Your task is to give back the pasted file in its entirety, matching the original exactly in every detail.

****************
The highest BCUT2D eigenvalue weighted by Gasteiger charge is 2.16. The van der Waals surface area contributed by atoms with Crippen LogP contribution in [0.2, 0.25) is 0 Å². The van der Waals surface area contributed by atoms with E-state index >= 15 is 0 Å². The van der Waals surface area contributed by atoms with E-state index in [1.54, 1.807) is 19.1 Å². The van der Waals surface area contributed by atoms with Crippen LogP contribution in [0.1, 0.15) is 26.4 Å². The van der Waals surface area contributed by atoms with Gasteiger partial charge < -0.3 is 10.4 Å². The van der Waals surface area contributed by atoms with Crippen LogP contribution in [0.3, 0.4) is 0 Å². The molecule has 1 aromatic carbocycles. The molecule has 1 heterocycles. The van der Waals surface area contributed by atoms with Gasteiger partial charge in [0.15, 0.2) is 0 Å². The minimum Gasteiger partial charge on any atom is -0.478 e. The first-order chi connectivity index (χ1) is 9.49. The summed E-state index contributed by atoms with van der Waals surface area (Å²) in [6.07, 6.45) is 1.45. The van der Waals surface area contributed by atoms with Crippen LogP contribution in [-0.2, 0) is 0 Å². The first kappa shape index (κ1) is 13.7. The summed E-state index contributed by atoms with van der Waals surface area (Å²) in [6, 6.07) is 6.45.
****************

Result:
The highest BCUT2D eigenvalue weighted by Gasteiger charge is 2.16. The van der Waals surface area contributed by atoms with Crippen LogP contribution in [0.2, 0.25) is 0 Å². The van der Waals surface area contributed by atoms with E-state index >= 15 is 0 Å². The van der Waals surface area contributed by atoms with E-state index in [1.54, 1.807) is 19.1 Å². The van der Waals surface area contributed by atoms with Crippen LogP contribution in [0.1, 0.15) is 26.4 Å². The van der Waals surface area contributed by atoms with Gasteiger partial charge < -0.3 is 10.4 Å². The van der Waals surface area contributed by atoms with Crippen LogP contribution in [0.3, 0.4) is 0 Å². The molecule has 1 aromatic carbocycles. The molecule has 1 heterocycles. The van der Waals surface area contributed by atoms with Gasteiger partial charge in [0.15, 0.2) is 0 Å². The minimum Gasteiger partial charge on any atom is -0.478 e. The first-order chi connectivity index (χ1) is 9.49. The summed E-state index contributed by atoms with van der Waals surface area (Å²) in [6.07, 6.45) is 1.45. The van der Waals surface area contributed by atoms with Crippen LogP contribution in [-0.2, 0) is 0 Å². The first kappa shape index (κ1) is 13.7. The summed E-state index contributed by atoms with van der Waals surface area (Å²) in [6, 6.07) is 6.45.